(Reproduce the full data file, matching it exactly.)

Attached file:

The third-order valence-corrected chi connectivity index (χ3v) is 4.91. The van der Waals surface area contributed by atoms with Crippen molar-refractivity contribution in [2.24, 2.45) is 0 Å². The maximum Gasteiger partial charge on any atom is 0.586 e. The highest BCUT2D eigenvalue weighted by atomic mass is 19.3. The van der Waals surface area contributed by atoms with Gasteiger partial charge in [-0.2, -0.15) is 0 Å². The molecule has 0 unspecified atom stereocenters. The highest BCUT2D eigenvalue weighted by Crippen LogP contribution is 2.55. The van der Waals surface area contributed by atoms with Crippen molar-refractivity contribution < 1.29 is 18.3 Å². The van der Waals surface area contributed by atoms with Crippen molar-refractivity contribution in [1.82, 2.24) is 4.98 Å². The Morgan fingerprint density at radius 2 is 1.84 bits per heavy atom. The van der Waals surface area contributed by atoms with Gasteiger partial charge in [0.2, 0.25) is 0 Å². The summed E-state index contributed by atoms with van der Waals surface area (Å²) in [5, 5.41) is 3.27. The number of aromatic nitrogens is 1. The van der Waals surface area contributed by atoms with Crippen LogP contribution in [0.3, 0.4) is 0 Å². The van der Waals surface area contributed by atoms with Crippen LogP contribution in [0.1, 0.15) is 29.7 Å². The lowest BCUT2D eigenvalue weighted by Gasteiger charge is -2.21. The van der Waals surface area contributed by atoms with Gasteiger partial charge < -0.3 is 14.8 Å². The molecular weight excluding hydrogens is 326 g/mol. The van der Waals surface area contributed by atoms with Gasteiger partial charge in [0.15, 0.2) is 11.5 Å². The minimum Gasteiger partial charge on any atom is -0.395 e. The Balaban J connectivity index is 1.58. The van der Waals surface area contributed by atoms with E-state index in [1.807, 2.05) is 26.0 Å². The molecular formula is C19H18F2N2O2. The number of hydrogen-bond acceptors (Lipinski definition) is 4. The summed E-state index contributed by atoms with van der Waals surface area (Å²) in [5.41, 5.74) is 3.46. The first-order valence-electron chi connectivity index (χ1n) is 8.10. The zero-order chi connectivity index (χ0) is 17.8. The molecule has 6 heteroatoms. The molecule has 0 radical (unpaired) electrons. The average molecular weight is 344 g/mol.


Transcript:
The third-order valence-corrected chi connectivity index (χ3v) is 4.91. The van der Waals surface area contributed by atoms with Crippen molar-refractivity contribution in [2.24, 2.45) is 0 Å². The maximum Gasteiger partial charge on any atom is 0.586 e. The highest BCUT2D eigenvalue weighted by atomic mass is 19.3. The van der Waals surface area contributed by atoms with Gasteiger partial charge in [-0.2, -0.15) is 0 Å². The molecule has 0 unspecified atom stereocenters. The highest BCUT2D eigenvalue weighted by Crippen LogP contribution is 2.55. The van der Waals surface area contributed by atoms with Crippen molar-refractivity contribution < 1.29 is 18.3 Å². The van der Waals surface area contributed by atoms with Crippen molar-refractivity contribution in [1.82, 2.24) is 4.98 Å². The Morgan fingerprint density at radius 2 is 1.84 bits per heavy atom. The van der Waals surface area contributed by atoms with Gasteiger partial charge in [0.2, 0.25) is 0 Å². The summed E-state index contributed by atoms with van der Waals surface area (Å²) in [5, 5.41) is 3.27. The number of aromatic nitrogens is 1. The van der Waals surface area contributed by atoms with Crippen LogP contribution in [0.3, 0.4) is 0 Å². The van der Waals surface area contributed by atoms with Crippen LogP contribution in [0.1, 0.15) is 29.7 Å². The lowest BCUT2D eigenvalue weighted by Gasteiger charge is -2.21. The van der Waals surface area contributed by atoms with Gasteiger partial charge < -0.3 is 14.8 Å². The molecular weight excluding hydrogens is 326 g/mol. The van der Waals surface area contributed by atoms with Gasteiger partial charge in [0.15, 0.2) is 11.5 Å². The minimum Gasteiger partial charge on any atom is -0.395 e. The Balaban J connectivity index is 1.58. The van der Waals surface area contributed by atoms with E-state index in [1.807, 2.05) is 26.0 Å². The molecular formula is C19H18F2N2O2. The number of hydrogen-bond acceptors (Lipinski definition) is 4. The summed E-state index contributed by atoms with van der Waals surface area (Å²) in [5.41, 5.74) is 3.46. The first-order valence-electron chi connectivity index (χ1n) is 8.10. The zero-order chi connectivity index (χ0) is 17.8. The molecule has 6 heteroatoms. The molecule has 0 radical (unpaired) electrons. The average molecular weight is 344 g/mol.